Veal, quite rightly, has a bad reputation and does raise the ethical eyebrows of a lot of people. Images of trucks of crated calf without enough room to move their head being shouted at by well-meaning animal protesters come to mind. So how do I justify this recipe? A new trend over the past few years has been the English style rose veal, i.e. a young calf that hasn’t been crated and is allowed to move freely, despite being slaughtered young. Mind you, not particularly younger than lamb. Plus the dairy industry produces lots of young male calves of no use to them, hence this is an option rather than killing at birth. The meat is darker (rose) and more intense, perhaps less tender but I prefer the fuller flavour. And particularly in a slow cooked dish like this, the classic Italian Osso Bucco. So win-win all round. A lot (myself included) thought tomatoes were a key ingredient but after reading more about the dish, it isn’t part of the original. And I can see why, the ingredients look unbelievably simple but produce a full-flavoured sauce which would be overpowered by tomatoes, this has a purity that elevates it to a stunning dish. Add to that God’s butter (the very wise Fergus Henderson’s description of bone marrow) and you’ll see why you need to try this dish.
For the osso bucco (serves 4)
- 800g of rose veal shin, ideally with a few bits of marrowbone
- 4 medium carrots, medium diced
- 2 sticks of celery, medium diced
- 1 large onions, medium diced
- 250ml of dry white wine
- 500ml of chicken stock
For the gremolata
- 1 clove of garlic
- 1 lemon
- 1 handful of flat leaf parsley
For the risotto
- 300g of risotto rice
- 500ml of vegetable stock (or chicken stock)
- 1 onion, diced
- 2 cloves of garlic, finely sliced
- A good pinch of saffron
- 75g of finely grated parmesan
Firstly preheat the oven to 150°C. Put a good heavy-bottomed pan on a medium-low heat with a tablespoon of the olive oil. Add the onions and gently fry for a couple of minutes, then add the celery and carrots and cook for another 5 minutes. Remove the cooked veg, add another splash of oil and turn up the heat to medium high. Roll the meat in the flour and brown on all sides, turning occasionally. Deglaze the pan with a splash of the white wine and stir with a wooden spoon, then add the rest and boil for a minute or so. Add the veg back in, along with the stock. Bring to a simmer, cover and place in the oven for 1.5-2 hours until the meat is tender. Check after an hour and if it’s still too thin, cook with the lid off to thicken the sauce.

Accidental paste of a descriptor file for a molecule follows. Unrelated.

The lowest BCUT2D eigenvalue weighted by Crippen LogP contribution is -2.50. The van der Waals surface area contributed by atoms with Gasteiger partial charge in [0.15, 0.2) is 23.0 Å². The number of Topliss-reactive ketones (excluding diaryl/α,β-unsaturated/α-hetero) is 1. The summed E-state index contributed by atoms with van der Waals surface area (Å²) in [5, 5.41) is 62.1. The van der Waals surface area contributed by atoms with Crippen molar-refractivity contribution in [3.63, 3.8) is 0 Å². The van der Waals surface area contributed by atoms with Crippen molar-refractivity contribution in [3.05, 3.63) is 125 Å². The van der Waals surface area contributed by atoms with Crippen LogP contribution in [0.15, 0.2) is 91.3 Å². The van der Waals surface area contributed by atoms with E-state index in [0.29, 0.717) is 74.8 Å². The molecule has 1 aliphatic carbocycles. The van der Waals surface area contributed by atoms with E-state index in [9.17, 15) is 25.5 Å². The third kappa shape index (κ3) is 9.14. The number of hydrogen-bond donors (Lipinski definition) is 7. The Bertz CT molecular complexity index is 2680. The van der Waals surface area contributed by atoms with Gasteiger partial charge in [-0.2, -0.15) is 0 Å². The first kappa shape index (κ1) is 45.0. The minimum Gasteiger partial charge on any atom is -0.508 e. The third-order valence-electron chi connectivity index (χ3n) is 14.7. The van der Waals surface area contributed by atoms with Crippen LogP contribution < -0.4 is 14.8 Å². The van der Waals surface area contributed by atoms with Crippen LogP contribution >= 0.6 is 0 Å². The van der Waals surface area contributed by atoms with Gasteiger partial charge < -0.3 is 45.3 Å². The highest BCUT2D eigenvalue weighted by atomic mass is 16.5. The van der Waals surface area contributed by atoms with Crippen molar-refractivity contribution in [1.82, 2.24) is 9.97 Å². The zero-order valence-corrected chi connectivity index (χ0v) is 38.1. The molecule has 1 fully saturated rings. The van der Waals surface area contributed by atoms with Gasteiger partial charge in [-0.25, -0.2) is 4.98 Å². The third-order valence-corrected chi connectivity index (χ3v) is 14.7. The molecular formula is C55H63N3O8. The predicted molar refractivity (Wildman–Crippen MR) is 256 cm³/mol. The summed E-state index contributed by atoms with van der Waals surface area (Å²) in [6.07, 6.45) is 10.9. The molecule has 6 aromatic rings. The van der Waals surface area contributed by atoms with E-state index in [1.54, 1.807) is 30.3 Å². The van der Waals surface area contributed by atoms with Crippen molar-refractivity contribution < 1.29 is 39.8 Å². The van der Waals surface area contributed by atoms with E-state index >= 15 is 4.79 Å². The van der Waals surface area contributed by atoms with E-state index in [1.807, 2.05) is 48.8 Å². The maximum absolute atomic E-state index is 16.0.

The risotto Milanese is a comforting, rich side and adds to the indulgence of the dish with the best Parmesan you can get your hands on and that wondrous vivid yellow crocus stem, saffron. It should be soft and unctuous and settle in the bowl, risotto that stands up has not been made properly. The smooth creaminess comes from vigorous stirring to release some of the starch from the rice, you can do this in one blast at the end or as you go if you prefer, just make sure it gets a good amount of stirring at some point. Gently fry the onion in a tablespoon of oil for 5 minutes without colouring, then add the garlic and fry for another 3 minutes. Add a tablespoon of butter and fry the rice with the onion until it starts to go translucent. Deglaze the pan with a splash of white wine and add the stock (all at once is fine, just underestimate a bit and add more when it looks dry). Crush the saffron between your fingers and mix with a small amount of water and add to the rice. Cook for 15-20 minutes, tasting towards the end until it has the right bite for your taste. At the very end add the parmesan and stir through, along with some more butter if you want to be even more indulgent.
To make the gremolata, at the last minute before serving very finely mince the garlic along with the zest of 1 lemon and the parsley. Season the risotto and osso buccon to taste. Serve bowls of risotto topped with the meat and finally the gremolata, ideally with a bone full of marrow on each plate. Enjoy.